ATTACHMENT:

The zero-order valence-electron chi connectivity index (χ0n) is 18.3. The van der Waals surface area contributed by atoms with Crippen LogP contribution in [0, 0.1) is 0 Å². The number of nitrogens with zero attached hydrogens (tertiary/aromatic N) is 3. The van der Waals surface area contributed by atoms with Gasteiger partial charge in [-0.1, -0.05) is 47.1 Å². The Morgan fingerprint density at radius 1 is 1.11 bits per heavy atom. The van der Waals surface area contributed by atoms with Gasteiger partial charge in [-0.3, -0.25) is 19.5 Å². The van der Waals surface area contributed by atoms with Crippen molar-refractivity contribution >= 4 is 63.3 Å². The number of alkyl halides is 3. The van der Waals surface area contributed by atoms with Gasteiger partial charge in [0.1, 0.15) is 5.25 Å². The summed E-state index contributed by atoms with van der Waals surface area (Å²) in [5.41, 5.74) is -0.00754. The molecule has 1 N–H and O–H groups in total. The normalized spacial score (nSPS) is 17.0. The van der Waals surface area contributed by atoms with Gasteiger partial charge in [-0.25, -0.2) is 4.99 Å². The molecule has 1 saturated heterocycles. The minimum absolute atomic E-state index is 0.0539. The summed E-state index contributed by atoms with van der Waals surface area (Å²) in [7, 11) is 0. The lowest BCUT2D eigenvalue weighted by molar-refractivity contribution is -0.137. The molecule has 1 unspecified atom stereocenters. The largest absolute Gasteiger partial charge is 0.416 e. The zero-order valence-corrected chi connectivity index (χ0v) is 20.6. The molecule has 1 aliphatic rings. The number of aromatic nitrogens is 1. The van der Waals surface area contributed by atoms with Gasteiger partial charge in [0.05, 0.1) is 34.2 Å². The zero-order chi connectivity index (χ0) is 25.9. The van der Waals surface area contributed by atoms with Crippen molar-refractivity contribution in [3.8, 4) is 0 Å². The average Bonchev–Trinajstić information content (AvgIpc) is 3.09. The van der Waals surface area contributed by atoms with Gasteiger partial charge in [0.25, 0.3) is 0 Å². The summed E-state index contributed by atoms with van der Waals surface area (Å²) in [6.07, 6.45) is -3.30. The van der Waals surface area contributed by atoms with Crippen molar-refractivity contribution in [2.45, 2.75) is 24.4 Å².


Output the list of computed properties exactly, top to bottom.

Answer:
The zero-order valence-electron chi connectivity index (χ0n) is 18.3. The van der Waals surface area contributed by atoms with Crippen LogP contribution in [0, 0.1) is 0 Å². The number of nitrogens with zero attached hydrogens (tertiary/aromatic N) is 3. The van der Waals surface area contributed by atoms with Gasteiger partial charge in [-0.1, -0.05) is 47.1 Å². The Morgan fingerprint density at radius 1 is 1.11 bits per heavy atom. The van der Waals surface area contributed by atoms with Gasteiger partial charge in [-0.3, -0.25) is 19.5 Å². The van der Waals surface area contributed by atoms with Crippen molar-refractivity contribution >= 4 is 63.3 Å². The number of alkyl halides is 3. The van der Waals surface area contributed by atoms with Gasteiger partial charge in [0.1, 0.15) is 5.25 Å². The summed E-state index contributed by atoms with van der Waals surface area (Å²) in [5.41, 5.74) is -0.00754. The molecule has 1 N–H and O–H groups in total. The normalized spacial score (nSPS) is 17.0. The van der Waals surface area contributed by atoms with Gasteiger partial charge in [-0.25, -0.2) is 4.99 Å². The molecule has 1 saturated heterocycles. The minimum absolute atomic E-state index is 0.0539. The summed E-state index contributed by atoms with van der Waals surface area (Å²) in [7, 11) is 0. The lowest BCUT2D eigenvalue weighted by molar-refractivity contribution is -0.137. The molecule has 1 unspecified atom stereocenters. The largest absolute Gasteiger partial charge is 0.416 e. The zero-order valence-corrected chi connectivity index (χ0v) is 20.6. The molecule has 1 aliphatic rings. The number of aromatic nitrogens is 1. The van der Waals surface area contributed by atoms with Gasteiger partial charge in [0.05, 0.1) is 34.2 Å². The zero-order chi connectivity index (χ0) is 25.9. The van der Waals surface area contributed by atoms with Crippen molar-refractivity contribution in [3.8, 4) is 0 Å². The average Bonchev–Trinajstić information content (AvgIpc) is 3.09. The van der Waals surface area contributed by atoms with Gasteiger partial charge in [0.25, 0.3) is 0 Å². The summed E-state index contributed by atoms with van der Waals surface area (Å²) in [6.07, 6.45) is -3.30. The van der Waals surface area contributed by atoms with Crippen molar-refractivity contribution in [2.45, 2.75) is 24.4 Å².